DV Hardware - bringing you the hottest news about processors, graphics cards, Intel, AMD, NVIDIA, hardware and technology!
   Home | News submit | News Archives | Reviews | Articles | Howto's | Advertise
 
DarkVision Hardware - Daily tech news
December 6, 2019 
Main Menu
Home
Info
News archives
Articles
Howto
Reviews
 

Who's Online
There are currently 172 people online.

 

Latest Reviews
Ewin Racing Flash gaming chair
Arctic BioniX F120 and F140 fans
Jaybird Freedom 2 wireless sport headphones
Ewin Racing Champion gaming chair
Zowie P-TF Rough mousepad
Zowie FK mouse
BitFenix Ronin case
Ozone Rage ST headset
 

Follow us
RSS
 

US government dumps Kaspersky software over spying fears

Posted on Thursday, September 14 2017 @ 11:09:44 CEST by


Kaspersky logo
Software from Russian security company Kaspersky Lab is no longer allowed on federal computers in the US. A couple of months ago, the US General Services Administration removed Kaspersky Lab from the list of approved federal vendors and now Homeland Security is banning the use of Kaspersky software outright. Kaspersky is one of the most prominent security firms in the world and they often respond faster to new threats than other companies.

While there doesn't appear to be any hard evidence of wrongdoing, the move is sparked by fears over active ties between Kaspersky and Russian intelligence agencies. Homeland Security believes the risk to US national security is too high and ordered all agencies and departments to eliminate the use of Kaspersky software within 90 days:
In a statement on Wednesday, DHS Acting Secretary Elaine Duke directed all Executive Branch agencies and departments to identify over the next 30 days any Kaspersky products being used, make a plan in the next 60 days to eliminate their use and begin that discontinuation within 90 days.

“The Department is concerned about the ties between certain Kaspersky officials and Russian intelligence and other government agencies, and requirements under Russian law that allow Russian intelligence agencies to request or compel assistance from Kaspersky and to intercept communications transiting Russian networks,” DHS said in its directive.

“The risk that the Russian government, whether acting on its own or in collaboration with Kaspersky, could capitalize on access provided by Kaspersky products to compromise federal information and information systems directly implicates U.S. national security.”
DHS claims it will reconsider its position if Kaspersky can provide evidence or data that could offset the US government's concerns. Kaspersky is disappointed by the decision and responded that it doesn't have inappropriate ties with any government. The Russian security company insists the allegations are completely unfounded and points out no credible evidence has been presented publicly:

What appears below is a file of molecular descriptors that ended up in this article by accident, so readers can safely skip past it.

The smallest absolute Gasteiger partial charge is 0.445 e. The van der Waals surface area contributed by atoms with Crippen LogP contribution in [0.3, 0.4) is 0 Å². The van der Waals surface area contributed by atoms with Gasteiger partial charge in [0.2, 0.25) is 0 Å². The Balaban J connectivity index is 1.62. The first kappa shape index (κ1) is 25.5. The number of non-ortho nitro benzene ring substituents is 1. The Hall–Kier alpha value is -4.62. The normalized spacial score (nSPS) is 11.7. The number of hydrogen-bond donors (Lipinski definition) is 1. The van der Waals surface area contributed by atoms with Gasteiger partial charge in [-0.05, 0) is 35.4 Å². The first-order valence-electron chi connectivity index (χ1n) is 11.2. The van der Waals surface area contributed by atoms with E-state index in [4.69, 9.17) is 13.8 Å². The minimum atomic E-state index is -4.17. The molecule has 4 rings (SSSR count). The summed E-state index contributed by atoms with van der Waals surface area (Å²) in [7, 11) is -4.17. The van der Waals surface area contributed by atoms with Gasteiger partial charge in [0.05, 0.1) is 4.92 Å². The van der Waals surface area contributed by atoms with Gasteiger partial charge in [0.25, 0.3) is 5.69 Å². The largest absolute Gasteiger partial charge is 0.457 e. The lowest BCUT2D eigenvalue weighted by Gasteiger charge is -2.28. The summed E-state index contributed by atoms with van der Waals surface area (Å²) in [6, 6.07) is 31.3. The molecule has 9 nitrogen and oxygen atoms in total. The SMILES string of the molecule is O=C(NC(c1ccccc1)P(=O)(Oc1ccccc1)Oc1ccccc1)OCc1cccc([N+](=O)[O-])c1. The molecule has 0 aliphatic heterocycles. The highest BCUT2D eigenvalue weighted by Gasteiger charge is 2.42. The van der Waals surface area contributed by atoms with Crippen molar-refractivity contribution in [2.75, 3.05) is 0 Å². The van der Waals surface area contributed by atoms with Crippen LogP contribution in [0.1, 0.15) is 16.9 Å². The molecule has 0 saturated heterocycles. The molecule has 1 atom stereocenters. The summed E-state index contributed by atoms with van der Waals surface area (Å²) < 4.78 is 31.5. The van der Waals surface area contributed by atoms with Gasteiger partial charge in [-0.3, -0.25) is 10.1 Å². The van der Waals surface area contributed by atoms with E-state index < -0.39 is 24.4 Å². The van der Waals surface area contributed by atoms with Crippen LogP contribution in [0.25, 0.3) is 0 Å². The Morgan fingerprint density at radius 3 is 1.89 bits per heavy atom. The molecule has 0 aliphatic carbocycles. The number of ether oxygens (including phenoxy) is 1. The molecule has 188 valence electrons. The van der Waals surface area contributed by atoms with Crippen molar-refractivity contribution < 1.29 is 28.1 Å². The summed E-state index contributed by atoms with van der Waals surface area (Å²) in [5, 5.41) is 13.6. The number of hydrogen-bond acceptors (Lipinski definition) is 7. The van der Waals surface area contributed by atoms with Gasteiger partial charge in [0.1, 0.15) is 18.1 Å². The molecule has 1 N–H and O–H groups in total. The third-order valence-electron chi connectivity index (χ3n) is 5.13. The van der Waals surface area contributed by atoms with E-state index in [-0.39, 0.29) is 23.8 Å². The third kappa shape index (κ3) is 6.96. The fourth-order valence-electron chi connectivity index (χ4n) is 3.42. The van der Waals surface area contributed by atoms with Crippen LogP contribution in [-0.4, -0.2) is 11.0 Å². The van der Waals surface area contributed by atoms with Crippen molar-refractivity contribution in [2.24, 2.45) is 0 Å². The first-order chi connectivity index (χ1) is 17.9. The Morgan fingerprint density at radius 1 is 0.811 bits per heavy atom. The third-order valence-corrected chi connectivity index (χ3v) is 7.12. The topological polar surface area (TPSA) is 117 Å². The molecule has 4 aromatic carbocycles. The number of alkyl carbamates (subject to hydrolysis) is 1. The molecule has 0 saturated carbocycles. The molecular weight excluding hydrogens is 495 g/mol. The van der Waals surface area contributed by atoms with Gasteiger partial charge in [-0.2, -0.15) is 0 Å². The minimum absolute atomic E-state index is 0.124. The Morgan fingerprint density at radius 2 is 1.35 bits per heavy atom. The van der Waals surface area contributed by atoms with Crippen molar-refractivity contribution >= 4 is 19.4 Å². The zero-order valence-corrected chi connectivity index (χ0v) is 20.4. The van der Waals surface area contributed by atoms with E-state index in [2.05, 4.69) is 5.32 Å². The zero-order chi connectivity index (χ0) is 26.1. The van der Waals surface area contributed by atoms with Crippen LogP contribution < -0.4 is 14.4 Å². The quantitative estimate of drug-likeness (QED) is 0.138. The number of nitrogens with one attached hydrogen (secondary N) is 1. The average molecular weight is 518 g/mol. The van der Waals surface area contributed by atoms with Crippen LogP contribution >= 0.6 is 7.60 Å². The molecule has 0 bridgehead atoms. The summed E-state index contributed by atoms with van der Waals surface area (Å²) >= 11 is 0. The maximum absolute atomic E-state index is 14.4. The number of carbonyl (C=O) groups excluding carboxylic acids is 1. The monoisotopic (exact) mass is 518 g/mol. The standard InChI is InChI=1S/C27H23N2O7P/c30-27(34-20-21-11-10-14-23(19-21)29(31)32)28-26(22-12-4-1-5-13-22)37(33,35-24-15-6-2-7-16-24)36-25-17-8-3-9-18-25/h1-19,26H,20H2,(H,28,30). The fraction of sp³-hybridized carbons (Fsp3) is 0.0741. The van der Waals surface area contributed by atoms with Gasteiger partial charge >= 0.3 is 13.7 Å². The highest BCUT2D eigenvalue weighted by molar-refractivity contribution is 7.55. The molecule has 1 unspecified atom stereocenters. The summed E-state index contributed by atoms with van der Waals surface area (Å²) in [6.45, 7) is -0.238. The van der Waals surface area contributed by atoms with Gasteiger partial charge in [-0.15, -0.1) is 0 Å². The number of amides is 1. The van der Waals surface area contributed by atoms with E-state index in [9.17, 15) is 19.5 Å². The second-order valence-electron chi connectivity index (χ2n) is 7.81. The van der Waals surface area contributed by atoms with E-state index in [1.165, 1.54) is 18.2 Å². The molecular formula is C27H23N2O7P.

Given that Kaspersky Lab doesn’t have inappropriate ties with any government, the company is disappointed with the decision by the U.S. Department of Homeland Security (DHS), but also is grateful for the opportunity to provide additional information to the agency in order to confirm that these allegations are completely unfounded.

No credible evidence has been presented publicly by anyone or any organization as the accusations are based on false allegations and inaccurate assumptions, including claims about the impact of Russian regulations and policies on the company. Kaspersky Lab has always acknowledged that it provides appropriate products and services to governments around the world to protect those organizations from cyberthreats, but it does not have unethical ties or affiliations with any government, including Russia.

In addition, more than 85 percent of its revenue comes from outside of Russia, which further demonstrates that working inappropriately with any government would be detrimental to the company’s bottom line. These ongoing accusations also ignore the fact that Kaspersky Lab has a 20-year history in the IT security industry of always abiding by the highest ethical business practices and trustworthy technology development.

Regarding the Russian polices and laws being misinterpreted, the laws and tools in question are applicable to telecom companies and Internet Service Providers (ISPs), and contrary to the inaccurate reports, Kaspersky Lab is not subject to these laws or other government tools, including Russia’s System of Operative-Investigative Measures (SORM), since the company doesn’t provide communication services. Also, it’s important to note that the information received by the company, as well as traffic, is protected in accordance with legal requirements and stringent industry standards, including encryption, digital certificates and more.

Kaspersky Lab has never helped, nor will help, any government in the world with its cyberespionage or offensive cyber efforts, and it’s disconcerting that a private company can be considered guilty until proven innocent, due to geopolitical issues. The company looks forward to working with DHS, as Kaspersky Lab ardently believes a deeper examination of the company will substantiate that these allegations are without merit.




 



 

DV Hardware - Privacy statement
All logos and trademarks are property of their respective owner.
The comments are property of their posters, all the rest © 2002-2019 DM Media Group bvba